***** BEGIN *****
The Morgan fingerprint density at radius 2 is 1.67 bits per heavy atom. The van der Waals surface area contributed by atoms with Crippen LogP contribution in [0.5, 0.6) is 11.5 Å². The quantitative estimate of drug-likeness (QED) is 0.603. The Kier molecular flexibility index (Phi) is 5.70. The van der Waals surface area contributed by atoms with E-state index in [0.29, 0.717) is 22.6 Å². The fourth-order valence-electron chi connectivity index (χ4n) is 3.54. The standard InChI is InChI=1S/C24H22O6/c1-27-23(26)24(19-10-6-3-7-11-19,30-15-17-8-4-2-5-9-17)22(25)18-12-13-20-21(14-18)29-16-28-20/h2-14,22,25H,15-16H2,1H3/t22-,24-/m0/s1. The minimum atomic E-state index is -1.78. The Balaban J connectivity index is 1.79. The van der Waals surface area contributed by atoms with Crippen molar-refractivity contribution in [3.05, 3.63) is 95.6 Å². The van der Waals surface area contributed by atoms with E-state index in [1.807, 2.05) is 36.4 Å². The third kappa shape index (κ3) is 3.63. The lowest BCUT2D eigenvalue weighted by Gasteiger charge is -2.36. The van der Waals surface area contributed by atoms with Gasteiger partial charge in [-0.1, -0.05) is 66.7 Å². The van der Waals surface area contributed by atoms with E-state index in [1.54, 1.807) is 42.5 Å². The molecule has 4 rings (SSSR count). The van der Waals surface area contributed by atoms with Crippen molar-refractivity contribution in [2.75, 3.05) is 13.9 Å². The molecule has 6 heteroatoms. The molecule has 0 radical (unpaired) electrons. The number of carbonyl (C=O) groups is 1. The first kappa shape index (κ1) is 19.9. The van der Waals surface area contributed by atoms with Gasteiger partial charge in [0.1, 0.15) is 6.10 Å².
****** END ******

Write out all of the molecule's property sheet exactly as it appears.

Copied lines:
The Morgan fingerprint density at radius 2 is 1.67 bits per heavy atom. The van der Waals surface area contributed by atoms with Crippen LogP contribution in [0.5, 0.6) is 11.5 Å². The quantitative estimate of drug-likeness (QED) is 0.603. The Kier molecular flexibility index (Phi) is 5.70. The van der Waals surface area contributed by atoms with E-state index in [0.29, 0.717) is 22.6 Å². The fourth-order valence-electron chi connectivity index (χ4n) is 3.54. The standard InChI is InChI=1S/C24H22O6/c1-27-23(26)24(19-10-6-3-7-11-19,30-15-17-8-4-2-5-9-17)22(25)18-12-13-20-21(14-18)29-16-28-20/h2-14,22,25H,15-16H2,1H3/t22-,24-/m0/s1. The minimum atomic E-state index is -1.78. The Balaban J connectivity index is 1.79. The van der Waals surface area contributed by atoms with Crippen molar-refractivity contribution in [3.05, 3.63) is 95.6 Å². The van der Waals surface area contributed by atoms with E-state index in [1.807, 2.05) is 36.4 Å². The third kappa shape index (κ3) is 3.63. The lowest BCUT2D eigenvalue weighted by Gasteiger charge is -2.36. The van der Waals surface area contributed by atoms with Gasteiger partial charge in [-0.1, -0.05) is 66.7 Å². The van der Waals surface area contributed by atoms with E-state index in [1.54, 1.807) is 42.5 Å². The molecule has 4 rings (SSSR count). The van der Waals surface area contributed by atoms with Crippen molar-refractivity contribution in [2.75, 3.05) is 13.9 Å². The molecule has 6 heteroatoms. The molecule has 0 radical (unpaired) electrons. The number of carbonyl (C=O) groups is 1. The first kappa shape index (κ1) is 19.9. The van der Waals surface area contributed by atoms with Gasteiger partial charge in [0.1, 0.15) is 6.10 Å².